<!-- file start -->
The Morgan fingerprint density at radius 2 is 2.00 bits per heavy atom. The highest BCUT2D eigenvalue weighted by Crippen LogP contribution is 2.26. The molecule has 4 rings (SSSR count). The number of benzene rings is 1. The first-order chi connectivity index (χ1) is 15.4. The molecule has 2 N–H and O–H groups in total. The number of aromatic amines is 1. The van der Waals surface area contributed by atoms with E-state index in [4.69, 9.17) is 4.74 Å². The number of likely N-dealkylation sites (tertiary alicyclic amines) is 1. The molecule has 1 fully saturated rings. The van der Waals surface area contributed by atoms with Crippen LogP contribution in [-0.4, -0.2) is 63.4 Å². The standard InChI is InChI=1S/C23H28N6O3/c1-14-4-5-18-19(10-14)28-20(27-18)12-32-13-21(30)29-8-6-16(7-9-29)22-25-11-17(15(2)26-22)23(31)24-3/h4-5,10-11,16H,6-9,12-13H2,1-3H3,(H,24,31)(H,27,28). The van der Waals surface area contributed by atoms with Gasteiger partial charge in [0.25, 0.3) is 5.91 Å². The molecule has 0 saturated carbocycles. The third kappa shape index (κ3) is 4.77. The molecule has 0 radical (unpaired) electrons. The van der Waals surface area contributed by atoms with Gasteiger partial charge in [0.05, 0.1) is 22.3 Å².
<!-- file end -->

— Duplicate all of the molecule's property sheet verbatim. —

The Morgan fingerprint density at radius 2 is 2.00 bits per heavy atom. The highest BCUT2D eigenvalue weighted by Crippen LogP contribution is 2.26. The molecule has 4 rings (SSSR count). The number of benzene rings is 1. The first-order chi connectivity index (χ1) is 15.4. The molecule has 2 N–H and O–H groups in total. The number of aromatic amines is 1. The van der Waals surface area contributed by atoms with E-state index in [4.69, 9.17) is 4.74 Å². The number of likely N-dealkylation sites (tertiary alicyclic amines) is 1. The molecule has 1 fully saturated rings. The van der Waals surface area contributed by atoms with Crippen LogP contribution in [-0.4, -0.2) is 63.4 Å². The standard InChI is InChI=1S/C23H28N6O3/c1-14-4-5-18-19(10-14)28-20(27-18)12-32-13-21(30)29-8-6-16(7-9-29)22-25-11-17(15(2)26-22)23(31)24-3/h4-5,10-11,16H,6-9,12-13H2,1-3H3,(H,24,31)(H,27,28). The van der Waals surface area contributed by atoms with Gasteiger partial charge in [0.25, 0.3) is 5.91 Å². The molecule has 0 saturated carbocycles. The third kappa shape index (κ3) is 4.77. The molecule has 0 radical (unpaired) electrons. The van der Waals surface area contributed by atoms with Gasteiger partial charge in [0.05, 0.1) is 22.3 Å².